About Time: You Discovered the Once Booming Dubai Real Estate MarketBy Angelica Malin
Home values in Dubai are set to take a major tumble into the next year, a trend that started near the beginning of the decade. Real estate developer and investor Binish Qureshi explains that an oversupply of property inventory and a slight downturn in the economy will lead to a correction, which will see prices falling considerably for the remainder of 2019 as well as 2020.
This won’t be the first time the housing market in a city known for its tourism and luxury has cooled off, but experts say this time will be more significant than those in the past. Home prices are predicted to slide 10 percent this year, with another decrease of 5 percent in 2020. It’s not looking much better for 2021, as properties are expected to drop another 3 percent or more.
Overall, home values fell 8 percent after inflation over the year up to February 2019, with villa prices falling slightly more than apartment prices from 2017 to the first half of 2019. Meanwhile, property prices overall have shrunk 25 percent or more since 2014.
The average house price dipped under AED 2.6 million as of March 2019, with some communities such as Dubai Silicon Oasis and Dubai Sports City seeing double-digit taking the biggest hits.
At the same time, residential property stock is set to hit 637,000 units by the end of 2020, which is a sharp increase. This is mixed in with the fact that trade wars, specifically between the U.S. and China, are slowing economic growth and has impacted the real estate market in other countries, including Britain and India.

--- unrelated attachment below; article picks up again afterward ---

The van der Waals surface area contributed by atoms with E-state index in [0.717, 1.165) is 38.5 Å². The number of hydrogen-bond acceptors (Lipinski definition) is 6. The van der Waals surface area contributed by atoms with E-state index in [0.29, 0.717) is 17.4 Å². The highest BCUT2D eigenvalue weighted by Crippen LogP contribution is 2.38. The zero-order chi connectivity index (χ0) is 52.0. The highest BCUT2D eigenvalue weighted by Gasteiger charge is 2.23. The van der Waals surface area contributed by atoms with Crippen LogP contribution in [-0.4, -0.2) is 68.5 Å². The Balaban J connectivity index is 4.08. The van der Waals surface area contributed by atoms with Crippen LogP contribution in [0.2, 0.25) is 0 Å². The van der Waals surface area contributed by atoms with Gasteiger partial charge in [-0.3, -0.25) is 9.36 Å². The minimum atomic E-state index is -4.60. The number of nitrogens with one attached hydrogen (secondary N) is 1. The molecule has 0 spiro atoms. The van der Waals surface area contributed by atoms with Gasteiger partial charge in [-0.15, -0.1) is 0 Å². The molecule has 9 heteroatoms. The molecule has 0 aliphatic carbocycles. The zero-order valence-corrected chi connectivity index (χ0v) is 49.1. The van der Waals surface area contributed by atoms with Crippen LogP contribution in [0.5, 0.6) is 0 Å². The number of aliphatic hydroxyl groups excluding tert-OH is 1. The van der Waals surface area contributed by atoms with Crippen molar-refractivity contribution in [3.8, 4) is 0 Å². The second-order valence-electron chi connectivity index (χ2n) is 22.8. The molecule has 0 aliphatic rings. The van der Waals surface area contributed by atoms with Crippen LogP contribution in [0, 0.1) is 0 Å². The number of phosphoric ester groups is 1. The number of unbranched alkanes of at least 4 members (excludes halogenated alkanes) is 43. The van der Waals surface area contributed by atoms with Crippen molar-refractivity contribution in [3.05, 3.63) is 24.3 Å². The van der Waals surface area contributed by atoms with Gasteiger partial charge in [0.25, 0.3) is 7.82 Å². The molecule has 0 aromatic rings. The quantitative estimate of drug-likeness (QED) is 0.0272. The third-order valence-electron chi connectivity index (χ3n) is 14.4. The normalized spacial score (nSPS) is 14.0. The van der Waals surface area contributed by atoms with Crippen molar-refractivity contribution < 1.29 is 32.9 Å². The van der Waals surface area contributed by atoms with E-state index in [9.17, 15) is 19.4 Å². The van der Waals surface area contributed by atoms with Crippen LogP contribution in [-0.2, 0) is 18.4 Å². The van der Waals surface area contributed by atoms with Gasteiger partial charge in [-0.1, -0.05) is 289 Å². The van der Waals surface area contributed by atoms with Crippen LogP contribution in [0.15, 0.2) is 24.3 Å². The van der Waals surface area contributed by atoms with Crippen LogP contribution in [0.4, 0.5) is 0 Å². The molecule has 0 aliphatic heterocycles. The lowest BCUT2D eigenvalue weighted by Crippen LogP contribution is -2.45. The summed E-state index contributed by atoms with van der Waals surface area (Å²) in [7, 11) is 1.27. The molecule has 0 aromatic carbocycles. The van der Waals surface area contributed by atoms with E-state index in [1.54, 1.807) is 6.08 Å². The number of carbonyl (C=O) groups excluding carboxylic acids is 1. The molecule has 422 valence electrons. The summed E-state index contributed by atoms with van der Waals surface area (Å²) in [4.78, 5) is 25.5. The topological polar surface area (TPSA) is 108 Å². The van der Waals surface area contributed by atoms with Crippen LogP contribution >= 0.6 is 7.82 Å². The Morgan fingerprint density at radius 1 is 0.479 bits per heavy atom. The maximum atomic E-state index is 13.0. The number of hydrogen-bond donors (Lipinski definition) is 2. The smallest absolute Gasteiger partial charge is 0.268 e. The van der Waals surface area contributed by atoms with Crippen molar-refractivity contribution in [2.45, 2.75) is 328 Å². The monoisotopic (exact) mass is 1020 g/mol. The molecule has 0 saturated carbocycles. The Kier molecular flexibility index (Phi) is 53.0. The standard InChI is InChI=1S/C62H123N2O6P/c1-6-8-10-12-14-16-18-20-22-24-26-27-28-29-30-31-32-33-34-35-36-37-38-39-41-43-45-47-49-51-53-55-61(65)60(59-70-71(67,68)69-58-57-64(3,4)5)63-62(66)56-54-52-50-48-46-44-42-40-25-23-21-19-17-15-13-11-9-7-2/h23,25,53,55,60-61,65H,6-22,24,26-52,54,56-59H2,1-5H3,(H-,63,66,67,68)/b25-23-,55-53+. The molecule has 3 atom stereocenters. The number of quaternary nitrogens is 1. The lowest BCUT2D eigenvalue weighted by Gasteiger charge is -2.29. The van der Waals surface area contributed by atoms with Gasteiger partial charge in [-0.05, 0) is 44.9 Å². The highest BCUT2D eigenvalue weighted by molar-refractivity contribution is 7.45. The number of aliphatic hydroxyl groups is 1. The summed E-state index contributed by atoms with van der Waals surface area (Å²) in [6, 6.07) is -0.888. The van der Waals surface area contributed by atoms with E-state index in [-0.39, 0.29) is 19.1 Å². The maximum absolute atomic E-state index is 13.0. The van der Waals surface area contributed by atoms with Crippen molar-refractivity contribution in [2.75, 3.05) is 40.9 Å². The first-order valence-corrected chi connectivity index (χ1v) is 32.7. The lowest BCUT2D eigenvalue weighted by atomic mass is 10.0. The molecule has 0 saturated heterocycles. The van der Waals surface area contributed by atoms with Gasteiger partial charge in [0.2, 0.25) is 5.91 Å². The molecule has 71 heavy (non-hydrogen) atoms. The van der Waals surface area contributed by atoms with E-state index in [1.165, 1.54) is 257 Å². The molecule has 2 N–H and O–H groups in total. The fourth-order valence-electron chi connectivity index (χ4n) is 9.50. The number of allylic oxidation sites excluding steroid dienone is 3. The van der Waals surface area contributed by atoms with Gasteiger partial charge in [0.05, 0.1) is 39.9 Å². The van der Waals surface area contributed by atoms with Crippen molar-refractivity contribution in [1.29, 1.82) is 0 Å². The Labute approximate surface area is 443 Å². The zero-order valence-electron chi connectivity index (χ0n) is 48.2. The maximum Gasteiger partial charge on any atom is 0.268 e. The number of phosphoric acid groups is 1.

Looking solely at the economy, Dubai had less than 2 percent growth in 2018, which is the lowest number since the U.S. financial crisis in 2009. Binish Qureshi notes that the projected numbers for the next two years are looking better, but it will depend on a number of factors including whether a government stimulus package will help recovery.
Good News For Buyers?
While those who already own properties in Dubai looking to sell will undoubtedly feel the burn of the slowdown, those looking to buy may be able to tap into the opportunity of owning in one of the most desirable cities in the world. The higher supply may also provide an opportunity for more negotiation as an investor.
In the past three years, there has been a spike in the number of off-plan projects in Dubai, coupled with incentives such as post-handover payment plans that have created an influx of new real estate. These incentive plans allow buyers to pay off the value of the property directly to the developer over a number of years, circumventing the need to be approved for a mortgage by a bank.
Experts are saying the drop in prices is actually a good thing for Dubai as properties were overvalued and will now be an affordable range for more buyers.
Meanwhile, it’s possibly good news for renters, who have seen a decline in rates continues as the excess supply of housing continues. However, Dubai remains the most expensive place to rent in the UAE. Apartments for sale in Dubai are seeing greater decreases than rentals.
Recovery On The Horizon
In order for property values to rebound, Binish Qureshi reports some developers are urging holding off on new projects in the next year to allow time for the market to stabilize. The real estate slowdown has cut deeply into the earnings of some of them, including top developer DAMAC who witnessed an 87 percent drop in their Q1 profits.
Meanwhile, the government has launched a real estate planning commission to aid in regulating the sector by evaluating future projects. The goal is to help balance the supply and demand, amongst other objectives.
Changes to visas can also help reboot the home buying market, making it a more attractive destination for retirees. Those who meet certain criteria (such as owning property in UAE) can now receive a 5-year retirement visa to encourage settling, rather than having to leave the city every 60 days to renew a tourist visa.
Binish Qureshi continues to watch the Dubai real estate market with interest as it weathers challenges and potentially benefits from proposed solutions heading into the near future.